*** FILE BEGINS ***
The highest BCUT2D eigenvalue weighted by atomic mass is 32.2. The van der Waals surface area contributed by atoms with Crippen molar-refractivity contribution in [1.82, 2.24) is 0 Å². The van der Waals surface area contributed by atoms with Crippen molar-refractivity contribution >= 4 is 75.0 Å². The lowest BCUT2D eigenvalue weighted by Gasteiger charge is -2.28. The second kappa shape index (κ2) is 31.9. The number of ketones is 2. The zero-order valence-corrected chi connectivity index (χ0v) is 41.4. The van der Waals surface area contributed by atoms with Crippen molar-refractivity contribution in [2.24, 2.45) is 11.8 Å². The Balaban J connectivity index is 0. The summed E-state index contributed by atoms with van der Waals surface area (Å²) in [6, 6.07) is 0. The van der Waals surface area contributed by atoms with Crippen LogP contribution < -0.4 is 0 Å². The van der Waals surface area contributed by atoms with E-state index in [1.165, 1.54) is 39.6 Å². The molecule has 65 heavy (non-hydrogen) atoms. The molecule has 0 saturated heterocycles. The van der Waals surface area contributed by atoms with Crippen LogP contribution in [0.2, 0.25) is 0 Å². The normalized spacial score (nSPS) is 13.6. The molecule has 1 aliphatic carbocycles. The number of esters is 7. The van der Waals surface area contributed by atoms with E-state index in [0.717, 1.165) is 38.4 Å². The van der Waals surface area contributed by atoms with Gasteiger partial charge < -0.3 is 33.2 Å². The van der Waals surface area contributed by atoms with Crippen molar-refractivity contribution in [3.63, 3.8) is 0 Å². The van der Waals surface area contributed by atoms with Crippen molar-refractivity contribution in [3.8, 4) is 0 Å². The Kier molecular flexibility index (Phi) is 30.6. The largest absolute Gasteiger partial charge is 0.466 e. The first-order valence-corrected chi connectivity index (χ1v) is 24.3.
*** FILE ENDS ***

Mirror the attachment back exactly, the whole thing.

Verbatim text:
The highest BCUT2D eigenvalue weighted by atomic mass is 32.2. The van der Waals surface area contributed by atoms with Crippen molar-refractivity contribution in [1.82, 2.24) is 0 Å². The van der Waals surface area contributed by atoms with Crippen molar-refractivity contribution >= 4 is 75.0 Å². The lowest BCUT2D eigenvalue weighted by Gasteiger charge is -2.28. The second kappa shape index (κ2) is 31.9. The number of ketones is 2. The zero-order valence-corrected chi connectivity index (χ0v) is 41.4. The van der Waals surface area contributed by atoms with Crippen molar-refractivity contribution in [2.24, 2.45) is 11.8 Å². The Balaban J connectivity index is 0. The summed E-state index contributed by atoms with van der Waals surface area (Å²) in [6, 6.07) is 0. The van der Waals surface area contributed by atoms with Crippen LogP contribution < -0.4 is 0 Å². The van der Waals surface area contributed by atoms with E-state index in [1.165, 1.54) is 39.6 Å². The molecule has 65 heavy (non-hydrogen) atoms. The molecule has 0 saturated heterocycles. The van der Waals surface area contributed by atoms with Crippen LogP contribution in [0.2, 0.25) is 0 Å². The normalized spacial score (nSPS) is 13.6. The molecule has 1 aliphatic carbocycles. The number of esters is 7. The van der Waals surface area contributed by atoms with E-state index in [0.717, 1.165) is 38.4 Å². The van der Waals surface area contributed by atoms with Gasteiger partial charge < -0.3 is 33.2 Å². The van der Waals surface area contributed by atoms with Crippen molar-refractivity contribution in [3.63, 3.8) is 0 Å². The van der Waals surface area contributed by atoms with Crippen molar-refractivity contribution in [3.8, 4) is 0 Å². The Kier molecular flexibility index (Phi) is 30.6. The largest absolute Gasteiger partial charge is 0.466 e. The first-order valence-corrected chi connectivity index (χ1v) is 24.3.